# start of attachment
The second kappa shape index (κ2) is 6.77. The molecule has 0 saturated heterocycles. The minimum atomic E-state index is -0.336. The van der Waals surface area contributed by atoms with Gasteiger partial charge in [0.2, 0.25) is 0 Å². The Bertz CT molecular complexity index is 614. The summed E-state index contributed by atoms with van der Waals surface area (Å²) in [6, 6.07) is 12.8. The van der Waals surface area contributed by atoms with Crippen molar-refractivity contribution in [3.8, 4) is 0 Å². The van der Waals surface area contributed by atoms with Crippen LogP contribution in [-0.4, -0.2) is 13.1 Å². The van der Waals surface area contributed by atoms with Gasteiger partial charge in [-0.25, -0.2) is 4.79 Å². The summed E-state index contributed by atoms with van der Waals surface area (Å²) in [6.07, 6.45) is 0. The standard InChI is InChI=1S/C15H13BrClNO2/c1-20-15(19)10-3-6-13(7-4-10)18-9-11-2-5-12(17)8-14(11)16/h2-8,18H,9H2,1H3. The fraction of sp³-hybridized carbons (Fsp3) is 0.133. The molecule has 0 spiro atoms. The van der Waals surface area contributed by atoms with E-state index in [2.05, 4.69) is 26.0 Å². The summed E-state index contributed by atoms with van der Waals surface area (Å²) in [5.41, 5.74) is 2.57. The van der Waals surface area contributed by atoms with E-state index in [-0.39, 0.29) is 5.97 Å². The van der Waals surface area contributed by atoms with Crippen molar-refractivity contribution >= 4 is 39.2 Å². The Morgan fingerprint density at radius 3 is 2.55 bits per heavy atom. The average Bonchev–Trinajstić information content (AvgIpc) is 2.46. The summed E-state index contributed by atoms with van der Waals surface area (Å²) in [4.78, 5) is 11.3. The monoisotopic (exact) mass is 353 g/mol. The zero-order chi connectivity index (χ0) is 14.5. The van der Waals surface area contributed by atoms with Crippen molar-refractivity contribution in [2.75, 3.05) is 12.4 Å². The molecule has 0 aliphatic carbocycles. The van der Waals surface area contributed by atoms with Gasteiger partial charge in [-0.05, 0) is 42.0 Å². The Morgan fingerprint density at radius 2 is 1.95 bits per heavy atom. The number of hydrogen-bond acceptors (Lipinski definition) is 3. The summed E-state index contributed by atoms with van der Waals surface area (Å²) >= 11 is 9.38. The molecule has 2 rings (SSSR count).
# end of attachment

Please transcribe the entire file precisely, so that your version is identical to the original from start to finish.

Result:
The second kappa shape index (κ2) is 6.77. The molecule has 0 saturated heterocycles. The minimum atomic E-state index is -0.336. The van der Waals surface area contributed by atoms with Gasteiger partial charge in [0.2, 0.25) is 0 Å². The Bertz CT molecular complexity index is 614. The summed E-state index contributed by atoms with van der Waals surface area (Å²) in [6, 6.07) is 12.8. The van der Waals surface area contributed by atoms with Crippen molar-refractivity contribution in [3.8, 4) is 0 Å². The van der Waals surface area contributed by atoms with Crippen LogP contribution in [-0.4, -0.2) is 13.1 Å². The van der Waals surface area contributed by atoms with Gasteiger partial charge in [-0.25, -0.2) is 4.79 Å². The summed E-state index contributed by atoms with van der Waals surface area (Å²) in [6.07, 6.45) is 0. The standard InChI is InChI=1S/C15H13BrClNO2/c1-20-15(19)10-3-6-13(7-4-10)18-9-11-2-5-12(17)8-14(11)16/h2-8,18H,9H2,1H3. The fraction of sp³-hybridized carbons (Fsp3) is 0.133. The molecule has 0 spiro atoms. The van der Waals surface area contributed by atoms with E-state index in [2.05, 4.69) is 26.0 Å². The summed E-state index contributed by atoms with van der Waals surface area (Å²) in [5.41, 5.74) is 2.57. The van der Waals surface area contributed by atoms with E-state index in [-0.39, 0.29) is 5.97 Å². The van der Waals surface area contributed by atoms with Crippen molar-refractivity contribution >= 4 is 39.2 Å². The Morgan fingerprint density at radius 3 is 2.55 bits per heavy atom. The average Bonchev–Trinajstić information content (AvgIpc) is 2.46. The summed E-state index contributed by atoms with van der Waals surface area (Å²) in [4.78, 5) is 11.3. The monoisotopic (exact) mass is 353 g/mol. The zero-order chi connectivity index (χ0) is 14.5. The van der Waals surface area contributed by atoms with Crippen molar-refractivity contribution in [2.75, 3.05) is 12.4 Å². The molecule has 0 aliphatic carbocycles. The van der Waals surface area contributed by atoms with Gasteiger partial charge in [-0.05, 0) is 42.0 Å². The Morgan fingerprint density at radius 2 is 1.95 bits per heavy atom. The number of hydrogen-bond acceptors (Lipinski definition) is 3. The summed E-state index contributed by atoms with van der Waals surface area (Å²) >= 11 is 9.38. The molecule has 2 rings (SSSR count).